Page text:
On one occasion I claimed, as justification for my idleness, that washing dishes was “woman’s work.” Having uttered these words within Blackie’s hearing range his retort was immediate, loud and clear: “There is no such thing as woman’s work. There is only work.”
So the strategy I would employ would be to leave the dishes as late or as long as possible in the hope that someone would rescue me from this commitment.
My siblings seemed to have no problem about tackling this chore and, to be honest, once I got tucked into actually doing the dishes I didn’t mind it either. But something about the enormity of the undone task made it seem much worse than it was and I would be seized by a kind of paralysis.
On occasions we would share the jobs. One would wash while the other would dry. I remember the expression: ‘drying the silver’ which was a bit inaccurate as none of our cheap cutlery was anything like silver.
So life in the Myers house had very little to do with the American Dream. I don’t ever recall a conversation at dinner about products on offer at Sears and Roebuck or anywhere else. Such things were considered trivial by my parents. Politics was a constant topic to be discussed and though I didn’t always understand what they were talking about, I enjoyed listening.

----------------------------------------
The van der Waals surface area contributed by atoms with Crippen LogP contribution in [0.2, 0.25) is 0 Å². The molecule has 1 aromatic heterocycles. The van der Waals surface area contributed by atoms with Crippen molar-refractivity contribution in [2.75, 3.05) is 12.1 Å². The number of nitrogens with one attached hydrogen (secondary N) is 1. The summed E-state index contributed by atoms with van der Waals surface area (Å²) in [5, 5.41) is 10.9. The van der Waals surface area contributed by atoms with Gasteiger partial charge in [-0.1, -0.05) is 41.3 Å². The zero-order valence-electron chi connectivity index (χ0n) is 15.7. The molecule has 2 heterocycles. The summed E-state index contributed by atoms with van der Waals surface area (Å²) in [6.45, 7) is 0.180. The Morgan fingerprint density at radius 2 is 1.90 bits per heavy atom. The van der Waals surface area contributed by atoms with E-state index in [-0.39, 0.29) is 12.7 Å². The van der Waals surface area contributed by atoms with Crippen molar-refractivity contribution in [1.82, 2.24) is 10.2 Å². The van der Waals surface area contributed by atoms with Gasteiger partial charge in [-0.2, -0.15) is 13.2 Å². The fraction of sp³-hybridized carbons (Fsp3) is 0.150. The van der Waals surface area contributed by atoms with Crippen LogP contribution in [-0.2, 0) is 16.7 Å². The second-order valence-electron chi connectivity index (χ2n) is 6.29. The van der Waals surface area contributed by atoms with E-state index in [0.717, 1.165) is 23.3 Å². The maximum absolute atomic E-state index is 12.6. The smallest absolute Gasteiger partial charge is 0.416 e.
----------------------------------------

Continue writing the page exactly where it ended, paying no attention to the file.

Both my parents were like refugees from a different time to the 1950s that we were growing up in. The world they’d come from in Manhattan had been turned upside down by the anti-Communist witch hunts. Even being a liberal was considered suspicious in this rabidly right wing era and Blackie, Beth and all their close friends were far left of liberal. This was when ‘Socialist’ became a dirty word for most Americans.
Though much of the American political landscape in the early 1950s scared the hell out of me, I can remember clearly thinking that I would never want to change families. As Judy Garland’s Dorothy said after she woke up back in Kansas, there’s no place like home.